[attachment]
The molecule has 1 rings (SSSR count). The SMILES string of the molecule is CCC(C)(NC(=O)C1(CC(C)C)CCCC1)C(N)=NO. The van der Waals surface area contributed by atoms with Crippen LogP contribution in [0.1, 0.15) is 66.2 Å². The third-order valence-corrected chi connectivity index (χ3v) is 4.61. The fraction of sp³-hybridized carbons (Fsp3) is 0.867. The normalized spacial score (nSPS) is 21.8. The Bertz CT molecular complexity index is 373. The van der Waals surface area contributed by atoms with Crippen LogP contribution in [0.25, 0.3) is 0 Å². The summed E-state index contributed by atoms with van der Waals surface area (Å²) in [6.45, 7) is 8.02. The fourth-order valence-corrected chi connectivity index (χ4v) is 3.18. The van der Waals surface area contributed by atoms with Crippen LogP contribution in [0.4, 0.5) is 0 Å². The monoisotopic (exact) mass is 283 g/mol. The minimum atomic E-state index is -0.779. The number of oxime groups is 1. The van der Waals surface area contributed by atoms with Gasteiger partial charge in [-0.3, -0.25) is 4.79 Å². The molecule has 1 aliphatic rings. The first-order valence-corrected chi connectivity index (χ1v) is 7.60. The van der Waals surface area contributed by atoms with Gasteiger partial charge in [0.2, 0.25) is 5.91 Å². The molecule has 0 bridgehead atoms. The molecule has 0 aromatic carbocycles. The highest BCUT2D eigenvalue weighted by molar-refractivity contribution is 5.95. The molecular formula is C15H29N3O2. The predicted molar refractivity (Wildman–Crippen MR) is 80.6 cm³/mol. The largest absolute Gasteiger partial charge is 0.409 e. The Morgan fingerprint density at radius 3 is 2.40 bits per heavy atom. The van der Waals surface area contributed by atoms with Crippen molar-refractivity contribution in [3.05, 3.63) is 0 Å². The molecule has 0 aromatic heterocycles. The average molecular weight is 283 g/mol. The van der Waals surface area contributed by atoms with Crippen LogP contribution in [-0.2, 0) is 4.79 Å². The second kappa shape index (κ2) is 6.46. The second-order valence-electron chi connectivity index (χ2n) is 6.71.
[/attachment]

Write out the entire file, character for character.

The molecule has 1 rings (SSSR count). The SMILES string of the molecule is CCC(C)(NC(=O)C1(CC(C)C)CCCC1)C(N)=NO. The van der Waals surface area contributed by atoms with Crippen LogP contribution in [0.1, 0.15) is 66.2 Å². The third-order valence-corrected chi connectivity index (χ3v) is 4.61. The fraction of sp³-hybridized carbons (Fsp3) is 0.867. The normalized spacial score (nSPS) is 21.8. The Bertz CT molecular complexity index is 373. The van der Waals surface area contributed by atoms with Crippen LogP contribution in [0.25, 0.3) is 0 Å². The summed E-state index contributed by atoms with van der Waals surface area (Å²) in [6.45, 7) is 8.02. The fourth-order valence-corrected chi connectivity index (χ4v) is 3.18. The van der Waals surface area contributed by atoms with Crippen LogP contribution in [0.4, 0.5) is 0 Å². The monoisotopic (exact) mass is 283 g/mol. The minimum atomic E-state index is -0.779. The number of oxime groups is 1. The van der Waals surface area contributed by atoms with Gasteiger partial charge in [-0.3, -0.25) is 4.79 Å². The molecule has 1 aliphatic rings. The first-order valence-corrected chi connectivity index (χ1v) is 7.60. The van der Waals surface area contributed by atoms with Gasteiger partial charge in [0.2, 0.25) is 5.91 Å². The molecule has 0 bridgehead atoms. The molecule has 0 aromatic carbocycles. The highest BCUT2D eigenvalue weighted by molar-refractivity contribution is 5.95. The molecular formula is C15H29N3O2. The predicted molar refractivity (Wildman–Crippen MR) is 80.6 cm³/mol. The largest absolute Gasteiger partial charge is 0.409 e. The Morgan fingerprint density at radius 3 is 2.40 bits per heavy atom. The van der Waals surface area contributed by atoms with Crippen molar-refractivity contribution in [3.05, 3.63) is 0 Å². The molecule has 0 aromatic heterocycles. The average molecular weight is 283 g/mol. The van der Waals surface area contributed by atoms with Crippen LogP contribution in [-0.2, 0) is 4.79 Å². The second kappa shape index (κ2) is 6.46. The second-order valence-electron chi connectivity index (χ2n) is 6.71.